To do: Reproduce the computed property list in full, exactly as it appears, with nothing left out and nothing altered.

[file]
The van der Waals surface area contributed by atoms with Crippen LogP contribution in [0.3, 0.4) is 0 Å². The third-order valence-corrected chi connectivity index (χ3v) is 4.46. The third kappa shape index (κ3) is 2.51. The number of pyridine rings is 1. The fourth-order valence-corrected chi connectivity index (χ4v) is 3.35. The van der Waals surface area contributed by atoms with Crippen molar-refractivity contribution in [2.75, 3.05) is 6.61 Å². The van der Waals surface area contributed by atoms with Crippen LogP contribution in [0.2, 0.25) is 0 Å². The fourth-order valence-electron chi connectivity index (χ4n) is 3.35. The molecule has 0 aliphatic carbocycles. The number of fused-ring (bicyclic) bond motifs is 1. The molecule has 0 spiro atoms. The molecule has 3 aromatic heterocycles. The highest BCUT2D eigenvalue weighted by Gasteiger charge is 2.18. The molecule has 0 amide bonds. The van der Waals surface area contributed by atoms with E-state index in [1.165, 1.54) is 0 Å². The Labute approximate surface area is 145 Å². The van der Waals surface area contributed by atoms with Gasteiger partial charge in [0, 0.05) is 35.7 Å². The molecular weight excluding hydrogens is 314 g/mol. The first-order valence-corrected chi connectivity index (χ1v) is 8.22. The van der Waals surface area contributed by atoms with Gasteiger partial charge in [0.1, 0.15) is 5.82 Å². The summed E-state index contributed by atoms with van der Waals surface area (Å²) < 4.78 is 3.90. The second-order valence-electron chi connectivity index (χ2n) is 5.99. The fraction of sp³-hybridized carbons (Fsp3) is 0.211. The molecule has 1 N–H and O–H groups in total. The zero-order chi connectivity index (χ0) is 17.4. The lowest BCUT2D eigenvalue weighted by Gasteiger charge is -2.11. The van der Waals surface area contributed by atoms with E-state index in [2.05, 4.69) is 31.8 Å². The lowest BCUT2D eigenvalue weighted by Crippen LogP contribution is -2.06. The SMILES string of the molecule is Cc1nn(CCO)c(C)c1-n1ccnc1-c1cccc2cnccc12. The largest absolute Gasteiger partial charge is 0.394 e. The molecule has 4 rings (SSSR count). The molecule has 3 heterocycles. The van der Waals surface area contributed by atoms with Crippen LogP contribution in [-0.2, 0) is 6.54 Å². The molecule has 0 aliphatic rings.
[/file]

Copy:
The van der Waals surface area contributed by atoms with Crippen LogP contribution in [0.3, 0.4) is 0 Å². The third-order valence-corrected chi connectivity index (χ3v) is 4.46. The third kappa shape index (κ3) is 2.51. The number of pyridine rings is 1. The fourth-order valence-corrected chi connectivity index (χ4v) is 3.35. The van der Waals surface area contributed by atoms with Crippen molar-refractivity contribution in [2.75, 3.05) is 6.61 Å². The van der Waals surface area contributed by atoms with Crippen LogP contribution in [0.2, 0.25) is 0 Å². The fourth-order valence-electron chi connectivity index (χ4n) is 3.35. The molecule has 0 aliphatic carbocycles. The number of fused-ring (bicyclic) bond motifs is 1. The molecule has 0 spiro atoms. The molecule has 3 aromatic heterocycles. The highest BCUT2D eigenvalue weighted by Gasteiger charge is 2.18. The molecule has 0 amide bonds. The van der Waals surface area contributed by atoms with E-state index in [1.165, 1.54) is 0 Å². The Labute approximate surface area is 145 Å². The van der Waals surface area contributed by atoms with Gasteiger partial charge in [0, 0.05) is 35.7 Å². The molecular weight excluding hydrogens is 314 g/mol. The first-order valence-corrected chi connectivity index (χ1v) is 8.22. The van der Waals surface area contributed by atoms with Gasteiger partial charge in [0.1, 0.15) is 5.82 Å². The summed E-state index contributed by atoms with van der Waals surface area (Å²) < 4.78 is 3.90. The second-order valence-electron chi connectivity index (χ2n) is 5.99. The fraction of sp³-hybridized carbons (Fsp3) is 0.211. The molecule has 1 N–H and O–H groups in total. The zero-order chi connectivity index (χ0) is 17.4. The lowest BCUT2D eigenvalue weighted by Gasteiger charge is -2.11. The van der Waals surface area contributed by atoms with E-state index in [2.05, 4.69) is 31.8 Å². The lowest BCUT2D eigenvalue weighted by Crippen LogP contribution is -2.06. The SMILES string of the molecule is Cc1nn(CCO)c(C)c1-n1ccnc1-c1cccc2cnccc12. The largest absolute Gasteiger partial charge is 0.394 e. The molecule has 4 rings (SSSR count). The molecule has 3 heterocycles. The van der Waals surface area contributed by atoms with Crippen LogP contribution in [-0.2, 0) is 6.54 Å². The molecule has 0 aliphatic rings.